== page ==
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Gin lab research aims to improve ginning efficiency, fiber quality

Research at the USDA Cotton Ginning Laboratory at Stoneville, Miss., is aimed at improving efficiency for the  nation's cotton gins, as well as improving the quality of the fiber that's processed.

Changes in the physiology of the cotton plant could make future fiber easier to clean in the ginning process, says Rick Byler, research leader at the USDA Cotton Ginning Laboratory at Stoneville, Miss.

“One of the issues we’re interested in is the effect of variety on ginning,” he said at the annual meeting of the Southern Cotton Ginners Association, held in conjunction with the Mid-South Farm and Gin Show at Memphis.

“It’s something we’ve known about for a long time, but we don’t feel it’s been studied well enough. “Cliff Boykin, research engineer, has been working on this with some of the geneticists at Stoneville, the University of Arkanasas, and Mississippi State University.
“For example, cotton plants have hairs — different cultivars have different amounts, most notably on the leaves, some on the bracts — and these hairs have an impact on cleaning in the ginning process.

“The hairs on the leaves are useful to help keep insects off the plant,” Byler says, “One of the concepts they’re looking at is to perhaps develop varieties that retain hairs on the leaves, but remove them from the bracts to make the cleaning process more efficient.”

Another example is the impact that variety has on energy requirements for ginning, he says.

“Bill Meredith, USDA cotton geneticist at Stoneville, has observed that in some varieties the fiber is attached more tightly to the seed, while in others it separates very easily. We’re doing tests in the lab to determine how much energy it takes to pull fiber off the seed and how that relates to variety.” 

These projects have been partially supported by Cotton Incorporated.

Work is also in progress, Byler says, on a gin dust study,

supported by each of the regional ginner groups, Cotton Incorporated, and state and federal funding.

The Environmental Protection Agency sets standards for limits of fine dust (PM2.5), based on how much dust it takes to cause health problems, he notes.

“State regulatory agencies then had to estimate gin emissions of fine dust, which are higher than some previous ginning research suggests. Most dust from a cotton gin is large dust that doesn’t affect health.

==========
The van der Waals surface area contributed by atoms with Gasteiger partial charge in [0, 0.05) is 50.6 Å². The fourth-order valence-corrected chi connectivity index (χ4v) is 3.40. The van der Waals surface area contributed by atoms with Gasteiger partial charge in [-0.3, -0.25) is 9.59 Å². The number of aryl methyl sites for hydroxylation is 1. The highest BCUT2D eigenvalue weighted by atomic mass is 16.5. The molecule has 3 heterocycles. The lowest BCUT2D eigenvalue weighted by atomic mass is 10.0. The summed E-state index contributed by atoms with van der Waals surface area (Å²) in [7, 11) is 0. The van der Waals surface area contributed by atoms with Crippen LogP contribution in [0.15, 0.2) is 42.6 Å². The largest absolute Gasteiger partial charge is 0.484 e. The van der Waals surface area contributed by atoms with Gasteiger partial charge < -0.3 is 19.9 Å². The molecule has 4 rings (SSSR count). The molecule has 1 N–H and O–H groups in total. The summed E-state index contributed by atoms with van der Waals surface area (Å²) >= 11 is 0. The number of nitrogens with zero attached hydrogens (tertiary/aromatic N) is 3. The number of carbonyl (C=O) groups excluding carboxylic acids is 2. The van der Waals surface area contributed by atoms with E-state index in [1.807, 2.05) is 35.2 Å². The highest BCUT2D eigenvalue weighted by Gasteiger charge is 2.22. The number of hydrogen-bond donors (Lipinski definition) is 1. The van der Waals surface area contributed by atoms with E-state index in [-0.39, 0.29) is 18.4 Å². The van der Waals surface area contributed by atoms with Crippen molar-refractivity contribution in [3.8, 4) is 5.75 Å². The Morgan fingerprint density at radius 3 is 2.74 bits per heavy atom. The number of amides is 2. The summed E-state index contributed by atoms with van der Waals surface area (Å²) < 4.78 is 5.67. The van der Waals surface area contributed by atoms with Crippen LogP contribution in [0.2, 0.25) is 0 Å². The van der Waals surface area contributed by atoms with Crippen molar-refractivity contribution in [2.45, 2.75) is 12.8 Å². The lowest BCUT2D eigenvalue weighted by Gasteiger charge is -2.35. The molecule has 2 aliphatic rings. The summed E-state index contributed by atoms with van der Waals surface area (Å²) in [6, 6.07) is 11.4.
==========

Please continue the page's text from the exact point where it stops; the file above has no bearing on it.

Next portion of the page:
“The problem is the lack of fine dust data associated with sampling agricultural dust, such as from gins — which is quite different from urban dust.

 “We wanted to include the entire cotton belt in this study, and all the ginning labs are working on it. We’re getting close to being ready to analyze the data and come up with some numbers.”

Bobby Hardin, an engineer at the ginning lab, has been measuring energy use by gins in a project also supported by Cotton Incorporated, Byler says.

“Data we’ve accumulated thus far should encourage you to keep your gin stands loaded. For an individual gin, as bales ginned per hour increases, the amount of electricity used per bale decreases. Keeping your gin stands fully loaded will allow the most efficient use of your electricity.”

And, Byler says, the time required to deal with a gin breakdown can also have an impact on energy use and labor costs.

“If your breakdown is short, less than 12 minutes, you should go ahead and let the gin continue running. But if it’s going to take more than 12 minutes to correct the problem, you should shut the gin down, then restart it when the repair is done.”

Ginners should also work with their producers to try and have cotton at a proper moisture content for ginning, Byler says.

“When cotton is a bit wet, it slows the gin. Work with your producers to protect the cotton so it can enter the gin at the proper moisture level to insure optimum efficiency of ginning and fuel use.”

In another project, Byler says, a study was conducted at a commercial gin where they were reclaiming usable lint rejected by seed cotton cleaners. 

“They averaged about 19 pounds of reclaimed material per bale. About 36 percent was loose lint, 37 percent was motes, and 12 percent was partially-ginned seed cotton by weight.

“This is a fair amount of weight being lost per bale,” Byler says. “When we looked at quality, this material was shorter and had more neps, but it was still of fairly good quality. When mixed in with other fiber before the lint cleaners, there was no detectable difference in HVI readings. We don’t have spinning data yet – which will be the ultimate test as to whether there is a quality difference.”

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